What is a PID?
Computer’s Operating Systems always assign a PID (Process Identifier) number to each process running on the system, this number is important because you need it to modify/alter priorities or kill the process.
PIDs are used by the kernel to track processes, and also used by many utilities, such as “ps“, “top“, and “kill“, running system-program processes are known as, services, subsystems, or “daemons”, and that’s the meaning of the letter “d” you will find on the names, let’s say mysqld, httpd, firewalld, etc.
Processes to be useful must be active, I mean running on memory and that make use of the computer resources, mainly CPU and Memory and that’s something you also have on windows machines, you can use the Windows “Task Manager” and go to the TAB “Details” (as shown in the follow screenshot) to see all the processes currently running on the system.
MariaDB PID and more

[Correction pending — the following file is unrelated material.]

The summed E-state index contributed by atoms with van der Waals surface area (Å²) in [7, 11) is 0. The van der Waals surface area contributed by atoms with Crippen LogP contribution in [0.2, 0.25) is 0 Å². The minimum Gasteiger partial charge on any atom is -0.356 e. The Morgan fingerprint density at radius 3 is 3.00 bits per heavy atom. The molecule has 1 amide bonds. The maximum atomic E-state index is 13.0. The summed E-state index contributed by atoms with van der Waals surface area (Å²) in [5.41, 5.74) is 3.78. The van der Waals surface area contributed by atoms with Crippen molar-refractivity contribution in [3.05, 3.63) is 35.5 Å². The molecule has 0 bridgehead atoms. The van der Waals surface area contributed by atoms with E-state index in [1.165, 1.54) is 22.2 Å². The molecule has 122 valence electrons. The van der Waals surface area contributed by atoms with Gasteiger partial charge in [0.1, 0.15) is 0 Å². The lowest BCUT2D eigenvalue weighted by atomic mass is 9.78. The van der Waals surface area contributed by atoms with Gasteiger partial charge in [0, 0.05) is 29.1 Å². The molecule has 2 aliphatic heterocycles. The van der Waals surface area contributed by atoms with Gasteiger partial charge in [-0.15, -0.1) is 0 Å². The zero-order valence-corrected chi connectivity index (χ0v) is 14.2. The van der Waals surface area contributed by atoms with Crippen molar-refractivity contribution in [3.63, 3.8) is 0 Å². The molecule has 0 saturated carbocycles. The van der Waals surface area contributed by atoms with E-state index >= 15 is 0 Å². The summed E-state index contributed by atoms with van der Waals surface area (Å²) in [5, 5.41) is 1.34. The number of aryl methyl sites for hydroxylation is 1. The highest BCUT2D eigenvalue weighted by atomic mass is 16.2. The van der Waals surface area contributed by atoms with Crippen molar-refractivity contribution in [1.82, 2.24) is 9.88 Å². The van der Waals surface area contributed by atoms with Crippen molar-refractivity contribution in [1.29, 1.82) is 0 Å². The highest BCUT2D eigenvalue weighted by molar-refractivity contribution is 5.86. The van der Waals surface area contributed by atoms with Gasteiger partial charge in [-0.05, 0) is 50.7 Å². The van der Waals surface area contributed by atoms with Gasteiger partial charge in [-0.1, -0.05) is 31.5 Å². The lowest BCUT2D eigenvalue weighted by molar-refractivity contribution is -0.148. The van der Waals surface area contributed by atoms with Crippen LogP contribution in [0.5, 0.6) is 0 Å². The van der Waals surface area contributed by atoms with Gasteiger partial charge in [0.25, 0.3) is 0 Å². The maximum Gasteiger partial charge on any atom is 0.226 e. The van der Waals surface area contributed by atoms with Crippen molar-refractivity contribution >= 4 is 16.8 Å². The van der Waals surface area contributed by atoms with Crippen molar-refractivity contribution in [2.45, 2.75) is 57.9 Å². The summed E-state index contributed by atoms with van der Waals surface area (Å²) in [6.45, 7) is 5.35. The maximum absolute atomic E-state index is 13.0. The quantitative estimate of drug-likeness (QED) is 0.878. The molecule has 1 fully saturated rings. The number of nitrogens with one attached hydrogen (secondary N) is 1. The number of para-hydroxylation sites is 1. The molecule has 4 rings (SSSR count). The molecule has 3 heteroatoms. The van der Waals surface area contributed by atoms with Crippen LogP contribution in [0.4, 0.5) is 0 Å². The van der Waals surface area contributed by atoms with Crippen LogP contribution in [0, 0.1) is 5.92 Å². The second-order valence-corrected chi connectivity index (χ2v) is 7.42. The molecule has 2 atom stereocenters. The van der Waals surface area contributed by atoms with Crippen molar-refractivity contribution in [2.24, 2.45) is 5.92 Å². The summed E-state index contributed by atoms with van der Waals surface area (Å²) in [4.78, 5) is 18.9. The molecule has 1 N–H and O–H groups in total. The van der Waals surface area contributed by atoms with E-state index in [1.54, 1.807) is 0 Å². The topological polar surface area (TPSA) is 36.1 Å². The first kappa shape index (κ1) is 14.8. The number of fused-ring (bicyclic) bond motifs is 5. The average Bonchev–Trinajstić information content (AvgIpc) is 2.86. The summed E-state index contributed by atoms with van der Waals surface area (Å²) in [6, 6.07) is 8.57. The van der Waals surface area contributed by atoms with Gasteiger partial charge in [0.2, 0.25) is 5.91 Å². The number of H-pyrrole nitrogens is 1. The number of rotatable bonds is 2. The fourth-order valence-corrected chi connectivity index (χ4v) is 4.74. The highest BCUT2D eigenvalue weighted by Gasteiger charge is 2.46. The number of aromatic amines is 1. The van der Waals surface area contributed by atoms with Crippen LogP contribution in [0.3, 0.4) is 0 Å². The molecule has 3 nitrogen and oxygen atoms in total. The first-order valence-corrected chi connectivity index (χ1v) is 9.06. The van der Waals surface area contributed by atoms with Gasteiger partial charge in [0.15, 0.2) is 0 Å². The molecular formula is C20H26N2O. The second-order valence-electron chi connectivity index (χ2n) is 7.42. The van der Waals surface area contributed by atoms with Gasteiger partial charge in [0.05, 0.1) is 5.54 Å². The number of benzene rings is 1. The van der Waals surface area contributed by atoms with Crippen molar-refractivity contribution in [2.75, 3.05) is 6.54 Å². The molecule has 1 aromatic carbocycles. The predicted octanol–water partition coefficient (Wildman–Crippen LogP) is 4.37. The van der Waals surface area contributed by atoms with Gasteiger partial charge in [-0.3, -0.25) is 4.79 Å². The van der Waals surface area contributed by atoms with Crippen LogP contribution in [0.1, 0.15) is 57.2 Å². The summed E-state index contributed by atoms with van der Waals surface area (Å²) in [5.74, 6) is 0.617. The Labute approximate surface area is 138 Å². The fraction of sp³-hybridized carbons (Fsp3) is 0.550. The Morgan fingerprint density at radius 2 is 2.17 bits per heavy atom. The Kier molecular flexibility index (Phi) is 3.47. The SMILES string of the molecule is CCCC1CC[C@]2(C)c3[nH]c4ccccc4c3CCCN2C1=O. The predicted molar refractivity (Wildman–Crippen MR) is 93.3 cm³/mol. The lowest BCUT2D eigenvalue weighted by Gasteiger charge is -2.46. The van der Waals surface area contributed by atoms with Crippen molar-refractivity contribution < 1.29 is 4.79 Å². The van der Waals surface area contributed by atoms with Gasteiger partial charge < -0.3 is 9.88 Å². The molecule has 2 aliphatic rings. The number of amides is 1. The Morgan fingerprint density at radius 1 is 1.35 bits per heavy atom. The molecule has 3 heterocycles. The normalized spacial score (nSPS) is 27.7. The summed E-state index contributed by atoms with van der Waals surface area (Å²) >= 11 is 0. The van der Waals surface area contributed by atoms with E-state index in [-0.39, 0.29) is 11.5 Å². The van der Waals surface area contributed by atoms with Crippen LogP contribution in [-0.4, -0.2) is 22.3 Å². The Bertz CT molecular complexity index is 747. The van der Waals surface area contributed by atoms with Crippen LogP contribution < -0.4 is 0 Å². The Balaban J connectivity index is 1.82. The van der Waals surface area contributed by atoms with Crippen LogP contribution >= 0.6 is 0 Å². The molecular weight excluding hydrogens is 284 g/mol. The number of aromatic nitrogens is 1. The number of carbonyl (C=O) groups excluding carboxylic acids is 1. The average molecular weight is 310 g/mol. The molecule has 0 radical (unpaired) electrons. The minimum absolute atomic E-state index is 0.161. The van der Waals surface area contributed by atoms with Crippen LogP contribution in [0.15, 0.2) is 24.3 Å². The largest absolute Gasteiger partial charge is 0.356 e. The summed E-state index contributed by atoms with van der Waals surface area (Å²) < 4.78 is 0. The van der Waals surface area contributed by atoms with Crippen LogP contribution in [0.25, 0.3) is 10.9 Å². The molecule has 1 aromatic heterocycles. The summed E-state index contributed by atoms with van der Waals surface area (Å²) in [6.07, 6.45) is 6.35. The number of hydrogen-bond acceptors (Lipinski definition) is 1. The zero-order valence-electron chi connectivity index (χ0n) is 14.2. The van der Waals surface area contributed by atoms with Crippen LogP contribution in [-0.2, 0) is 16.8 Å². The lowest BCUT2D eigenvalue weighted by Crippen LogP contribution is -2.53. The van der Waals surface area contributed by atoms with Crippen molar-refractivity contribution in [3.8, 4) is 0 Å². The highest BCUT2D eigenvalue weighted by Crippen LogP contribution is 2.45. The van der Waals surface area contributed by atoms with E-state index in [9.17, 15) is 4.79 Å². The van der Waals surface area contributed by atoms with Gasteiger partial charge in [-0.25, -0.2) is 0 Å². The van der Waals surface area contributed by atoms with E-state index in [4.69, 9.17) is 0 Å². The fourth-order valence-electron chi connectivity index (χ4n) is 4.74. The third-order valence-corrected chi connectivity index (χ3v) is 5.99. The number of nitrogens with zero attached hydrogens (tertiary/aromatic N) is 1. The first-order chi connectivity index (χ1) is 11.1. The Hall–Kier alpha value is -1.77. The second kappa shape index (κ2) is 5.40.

Now that you know a little bit more about PIDs you can execute the following CLI command to see information about the MariaDB Process ID.
ps aux | grep mysql
How to manually terminate (kill) a process
If for some reason, a process becomes errant or unresponsive, aka “zombie” you might want to terminate it, in these cases, the “kill” command is the tool to be used, see below the syntax:
kill -s PID
The “-s” parameter refer to the type of “signal” to be send to the process, this signal is usually sent by the kernel, the user, or a given program wanting to terminate the process, see below the most commonly used signals:
- 1 (SIGHUP) – causes server programs to reread their configuration files
- 9(SIGKILL) – causes the process to exit without performing routine shutdown tasks
- 15(SIGTERM) – causes the process to exit but allows it to close open files
If you don’t specify a signal, the default value is 15 (SIGTERM).